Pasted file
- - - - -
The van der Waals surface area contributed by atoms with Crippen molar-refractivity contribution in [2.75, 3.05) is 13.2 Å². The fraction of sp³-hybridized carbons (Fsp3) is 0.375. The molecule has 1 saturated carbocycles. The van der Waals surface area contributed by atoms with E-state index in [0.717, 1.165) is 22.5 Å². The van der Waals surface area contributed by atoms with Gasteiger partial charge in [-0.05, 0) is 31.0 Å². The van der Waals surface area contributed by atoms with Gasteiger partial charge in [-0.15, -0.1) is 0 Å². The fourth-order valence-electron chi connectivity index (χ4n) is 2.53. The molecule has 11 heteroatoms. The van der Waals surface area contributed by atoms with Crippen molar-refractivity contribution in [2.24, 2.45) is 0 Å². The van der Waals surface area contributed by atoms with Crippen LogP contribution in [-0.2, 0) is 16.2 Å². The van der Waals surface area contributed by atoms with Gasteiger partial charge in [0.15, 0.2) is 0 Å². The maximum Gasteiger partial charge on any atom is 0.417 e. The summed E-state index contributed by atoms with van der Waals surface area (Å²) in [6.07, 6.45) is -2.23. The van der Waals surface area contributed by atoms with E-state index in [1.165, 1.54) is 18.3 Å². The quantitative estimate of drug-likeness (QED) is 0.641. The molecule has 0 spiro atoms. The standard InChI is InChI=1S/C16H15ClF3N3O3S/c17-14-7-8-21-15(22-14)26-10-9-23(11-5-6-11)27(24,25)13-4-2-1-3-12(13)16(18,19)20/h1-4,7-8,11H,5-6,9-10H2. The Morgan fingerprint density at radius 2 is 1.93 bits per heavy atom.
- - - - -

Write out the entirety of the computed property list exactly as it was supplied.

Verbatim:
The van der Waals surface area contributed by atoms with Crippen molar-refractivity contribution in [2.75, 3.05) is 13.2 Å². The fraction of sp³-hybridized carbons (Fsp3) is 0.375. The molecule has 1 saturated carbocycles. The van der Waals surface area contributed by atoms with E-state index in [0.717, 1.165) is 22.5 Å². The van der Waals surface area contributed by atoms with Gasteiger partial charge in [-0.05, 0) is 31.0 Å². The van der Waals surface area contributed by atoms with Gasteiger partial charge in [-0.15, -0.1) is 0 Å². The fourth-order valence-electron chi connectivity index (χ4n) is 2.53. The molecule has 11 heteroatoms. The van der Waals surface area contributed by atoms with Crippen molar-refractivity contribution in [2.24, 2.45) is 0 Å². The van der Waals surface area contributed by atoms with Crippen LogP contribution in [-0.2, 0) is 16.2 Å². The van der Waals surface area contributed by atoms with Gasteiger partial charge in [0.15, 0.2) is 0 Å². The maximum Gasteiger partial charge on any atom is 0.417 e. The summed E-state index contributed by atoms with van der Waals surface area (Å²) in [6.07, 6.45) is -2.23. The van der Waals surface area contributed by atoms with E-state index in [1.165, 1.54) is 18.3 Å². The quantitative estimate of drug-likeness (QED) is 0.641. The molecule has 0 spiro atoms. The standard InChI is InChI=1S/C16H15ClF3N3O3S/c17-14-7-8-21-15(22-14)26-10-9-23(11-5-6-11)27(24,25)13-4-2-1-3-12(13)16(18,19)20/h1-4,7-8,11H,5-6,9-10H2. The Morgan fingerprint density at radius 2 is 1.93 bits per heavy atom.